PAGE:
Cash flow optimisation in 5 steps
Companies exist to earn money and make a contribution towards society. They offer products or services to their customers and, in return, the companies are given money. Money, for example, to invest in making even better products or providing more comprehensive services for their customers. But what happens if customers pay late or not at all for the services or goods provided?
Companies have been suffering as a result of the negative payment behaviour of their customers and contracting parties for many years. The credit management department had just had to grin and bear it. Each year, billions of euros are written off by companies due to bad payment behaviour. But how can we resolve this issue? According to Stephan Schoon, VP Customer Success at Onguard, it is important to encourage customers to pay their accounts on time. He offers five simple tips that can be implemented right away and which will deliver a significant result:
1. Set out payment conditions in black and white
It is important to set out payment conditions in writing. Make sure that the conditions are accessible for everyone, including the organisation’s employees. ‘Debtors are often fully aware of what they have to pay but if it’s not set out in black and white, the organisation has nothing to fall back on. Setting out conditions in writing makes them definitive and creates a clear and consistent approach’, explains Stephan.
2. Stimulate positive payment behaviour
Research has shown that rewarding negative behaviour has little impact. For example, imagine an employee who is continuously picked up for making errors. The employee feels undervalued and his performance will suffer as a result. If the employee receives compliments about his good behaviour, he will continue to demonstrate this type of behaviour. Try to reward positive payment behaviour among customers. For example, give the customer a specific discount for their next purchase. The customer will feel valued and return for more. This will increase turnover.
3. Send the invoice immediately after delivery
Invoices are often sent out in monthly batches. This sounds ideal but in practice, invoices are often paid later than if they’d been sent immediately after delivery. Sending invoices immediately is also beneficial because companies have a constant flow of cash coming in.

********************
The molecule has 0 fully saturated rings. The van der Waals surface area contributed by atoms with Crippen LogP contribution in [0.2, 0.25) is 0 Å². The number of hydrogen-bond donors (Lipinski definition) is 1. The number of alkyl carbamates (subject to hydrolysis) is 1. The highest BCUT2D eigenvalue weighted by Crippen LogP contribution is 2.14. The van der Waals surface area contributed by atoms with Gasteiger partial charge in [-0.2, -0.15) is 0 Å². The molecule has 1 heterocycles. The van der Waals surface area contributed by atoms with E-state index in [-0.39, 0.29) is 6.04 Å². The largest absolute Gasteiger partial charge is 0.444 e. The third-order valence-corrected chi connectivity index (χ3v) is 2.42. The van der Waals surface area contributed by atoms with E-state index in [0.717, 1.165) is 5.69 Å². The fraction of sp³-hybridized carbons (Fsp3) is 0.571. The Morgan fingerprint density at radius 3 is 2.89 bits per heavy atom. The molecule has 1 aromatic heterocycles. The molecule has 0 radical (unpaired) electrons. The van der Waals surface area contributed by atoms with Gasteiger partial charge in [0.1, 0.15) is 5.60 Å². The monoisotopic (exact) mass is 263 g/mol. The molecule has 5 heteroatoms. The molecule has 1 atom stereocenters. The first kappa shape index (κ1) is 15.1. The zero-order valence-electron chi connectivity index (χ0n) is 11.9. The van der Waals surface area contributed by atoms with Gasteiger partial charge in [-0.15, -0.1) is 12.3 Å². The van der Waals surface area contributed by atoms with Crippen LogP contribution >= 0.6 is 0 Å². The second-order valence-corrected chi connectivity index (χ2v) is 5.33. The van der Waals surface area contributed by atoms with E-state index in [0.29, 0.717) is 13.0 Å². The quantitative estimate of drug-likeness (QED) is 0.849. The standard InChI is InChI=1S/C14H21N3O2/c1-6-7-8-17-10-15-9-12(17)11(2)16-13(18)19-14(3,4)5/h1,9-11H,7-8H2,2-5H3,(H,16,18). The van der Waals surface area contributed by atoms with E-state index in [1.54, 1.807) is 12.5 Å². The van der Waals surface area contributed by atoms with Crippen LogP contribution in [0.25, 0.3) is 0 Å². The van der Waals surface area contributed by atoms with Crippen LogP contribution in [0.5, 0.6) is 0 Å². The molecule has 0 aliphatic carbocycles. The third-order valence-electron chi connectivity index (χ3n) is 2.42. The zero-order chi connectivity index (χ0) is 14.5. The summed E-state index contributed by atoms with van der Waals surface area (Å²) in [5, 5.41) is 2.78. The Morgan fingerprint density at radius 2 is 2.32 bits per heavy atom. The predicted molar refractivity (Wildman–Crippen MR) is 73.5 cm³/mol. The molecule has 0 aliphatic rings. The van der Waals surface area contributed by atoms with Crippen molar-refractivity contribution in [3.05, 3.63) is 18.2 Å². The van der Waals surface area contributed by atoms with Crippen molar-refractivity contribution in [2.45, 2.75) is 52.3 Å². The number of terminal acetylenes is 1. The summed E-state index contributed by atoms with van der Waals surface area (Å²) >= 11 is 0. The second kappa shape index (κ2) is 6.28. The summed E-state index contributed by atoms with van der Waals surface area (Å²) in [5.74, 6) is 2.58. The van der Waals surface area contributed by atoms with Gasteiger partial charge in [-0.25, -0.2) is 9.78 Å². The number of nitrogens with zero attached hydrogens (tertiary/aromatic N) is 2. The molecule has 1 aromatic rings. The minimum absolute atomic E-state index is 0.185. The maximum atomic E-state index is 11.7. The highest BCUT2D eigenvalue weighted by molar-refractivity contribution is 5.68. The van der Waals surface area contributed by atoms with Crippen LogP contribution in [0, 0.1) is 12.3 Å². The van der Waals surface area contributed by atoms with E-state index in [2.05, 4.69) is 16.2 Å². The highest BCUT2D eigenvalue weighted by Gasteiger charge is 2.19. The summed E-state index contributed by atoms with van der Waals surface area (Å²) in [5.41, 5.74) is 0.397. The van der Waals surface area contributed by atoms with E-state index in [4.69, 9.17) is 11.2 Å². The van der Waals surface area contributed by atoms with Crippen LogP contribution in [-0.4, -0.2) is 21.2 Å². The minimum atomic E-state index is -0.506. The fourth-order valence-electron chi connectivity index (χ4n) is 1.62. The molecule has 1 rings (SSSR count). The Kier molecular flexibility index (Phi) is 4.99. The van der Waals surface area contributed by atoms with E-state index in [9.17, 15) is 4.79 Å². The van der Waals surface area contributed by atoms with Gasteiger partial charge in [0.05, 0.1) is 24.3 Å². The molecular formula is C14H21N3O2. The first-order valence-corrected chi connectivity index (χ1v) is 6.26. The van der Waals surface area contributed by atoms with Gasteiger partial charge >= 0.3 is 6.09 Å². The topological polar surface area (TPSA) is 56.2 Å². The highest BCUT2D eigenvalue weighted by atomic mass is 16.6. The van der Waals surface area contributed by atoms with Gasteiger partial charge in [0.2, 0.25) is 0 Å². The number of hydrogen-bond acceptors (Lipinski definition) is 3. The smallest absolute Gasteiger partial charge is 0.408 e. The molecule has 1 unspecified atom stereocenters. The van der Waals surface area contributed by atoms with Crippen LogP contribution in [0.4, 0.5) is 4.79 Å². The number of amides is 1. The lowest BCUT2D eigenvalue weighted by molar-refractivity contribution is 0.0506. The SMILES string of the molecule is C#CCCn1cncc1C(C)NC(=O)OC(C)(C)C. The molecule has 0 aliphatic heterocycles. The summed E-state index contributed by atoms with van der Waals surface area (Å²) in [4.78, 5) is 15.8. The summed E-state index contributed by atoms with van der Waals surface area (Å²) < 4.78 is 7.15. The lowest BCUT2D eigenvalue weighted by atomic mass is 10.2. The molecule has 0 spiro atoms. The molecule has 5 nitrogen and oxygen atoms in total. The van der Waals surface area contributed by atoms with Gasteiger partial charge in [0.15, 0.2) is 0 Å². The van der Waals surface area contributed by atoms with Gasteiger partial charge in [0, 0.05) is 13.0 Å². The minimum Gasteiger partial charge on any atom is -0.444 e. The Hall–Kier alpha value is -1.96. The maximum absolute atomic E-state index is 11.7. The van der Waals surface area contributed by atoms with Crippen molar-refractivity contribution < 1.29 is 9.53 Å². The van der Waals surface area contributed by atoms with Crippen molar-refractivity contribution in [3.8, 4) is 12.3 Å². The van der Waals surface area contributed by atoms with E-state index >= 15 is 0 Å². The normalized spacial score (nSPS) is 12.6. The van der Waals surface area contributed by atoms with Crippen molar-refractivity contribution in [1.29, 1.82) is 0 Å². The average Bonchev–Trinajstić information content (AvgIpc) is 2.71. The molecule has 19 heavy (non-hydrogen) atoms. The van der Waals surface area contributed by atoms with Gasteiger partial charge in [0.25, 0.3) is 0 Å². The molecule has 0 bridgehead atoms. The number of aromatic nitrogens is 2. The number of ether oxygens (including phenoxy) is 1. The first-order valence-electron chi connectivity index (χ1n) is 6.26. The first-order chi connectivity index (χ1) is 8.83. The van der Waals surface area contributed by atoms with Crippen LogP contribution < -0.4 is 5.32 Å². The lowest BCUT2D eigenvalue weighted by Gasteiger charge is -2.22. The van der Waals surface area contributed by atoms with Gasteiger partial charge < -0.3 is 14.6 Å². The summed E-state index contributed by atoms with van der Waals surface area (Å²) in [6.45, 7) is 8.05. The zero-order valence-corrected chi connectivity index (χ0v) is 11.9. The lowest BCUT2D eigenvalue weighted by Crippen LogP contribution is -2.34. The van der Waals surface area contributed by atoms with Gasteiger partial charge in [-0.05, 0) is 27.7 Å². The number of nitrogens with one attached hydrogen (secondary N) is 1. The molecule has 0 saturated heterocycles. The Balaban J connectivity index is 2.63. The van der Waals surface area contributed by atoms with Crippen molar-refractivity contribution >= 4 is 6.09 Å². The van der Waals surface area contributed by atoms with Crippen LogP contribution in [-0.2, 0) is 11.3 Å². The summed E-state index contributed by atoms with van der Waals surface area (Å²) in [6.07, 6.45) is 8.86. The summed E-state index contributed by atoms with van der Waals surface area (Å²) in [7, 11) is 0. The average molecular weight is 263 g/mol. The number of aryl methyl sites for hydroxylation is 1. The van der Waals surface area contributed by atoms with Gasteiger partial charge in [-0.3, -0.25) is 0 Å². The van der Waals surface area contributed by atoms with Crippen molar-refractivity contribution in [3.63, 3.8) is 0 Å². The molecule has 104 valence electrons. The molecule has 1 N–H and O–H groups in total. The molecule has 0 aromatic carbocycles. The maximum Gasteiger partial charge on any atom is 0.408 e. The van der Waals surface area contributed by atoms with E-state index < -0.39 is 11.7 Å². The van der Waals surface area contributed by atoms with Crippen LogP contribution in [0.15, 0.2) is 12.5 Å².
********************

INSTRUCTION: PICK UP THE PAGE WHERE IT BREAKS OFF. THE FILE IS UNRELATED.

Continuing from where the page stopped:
4. Keep in touch with debtors
‘Strike while the iron is hot’, advises Stephan, ‘so make direct contact with the customer if he has not paid the invoice. This ensures that the level of urgency remains high.’ If you don’t make immediate contact with the customer, it implies that the company doesn’t need the money all that urgently.
5. Use the right tool
Credit management is all about having a clear overview and a streamlined process. In order to streamline the order to cash process, it is vital to use the right software . Specialised software is much more advanced than a tool such as a spreadsheet. ‘In spreadsheets, the quantities of data, data-entry errors and formula changes can quickly lead to problems’, explains Stephan.
Processes, such as direct invoicing after delivery, cannot be realised with spreadsheets. Special credit management software is a great solution in this context. When processes are automated, there is plenty of time for making contact with non-paying customers, for example, and rewarding paying customers for their positive behaviour.
In short, these small modifications recommended by Stephan Schoon could lead to huge change within your organisation. Invoices will be paid on time, you will easily reduce the DSO and customers will return for more goods/services.
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If you need a way to expand your ERP system and make it more suitable for the order to cash process, Onguard offers the ideal solution.
Our credit management software is intended to improve the accuracy and efficiency of various tasks. This enhances performance, reduces DSO and optimises cashflow. You can use the software in combination with an ERP system to get even more from your IT facilities.
VP Customer Success
“Quality is when we achieve the customer’s expectation. But we are trying to create a service aptitude that we recognize opportunities to exceed the customer’s expectations.”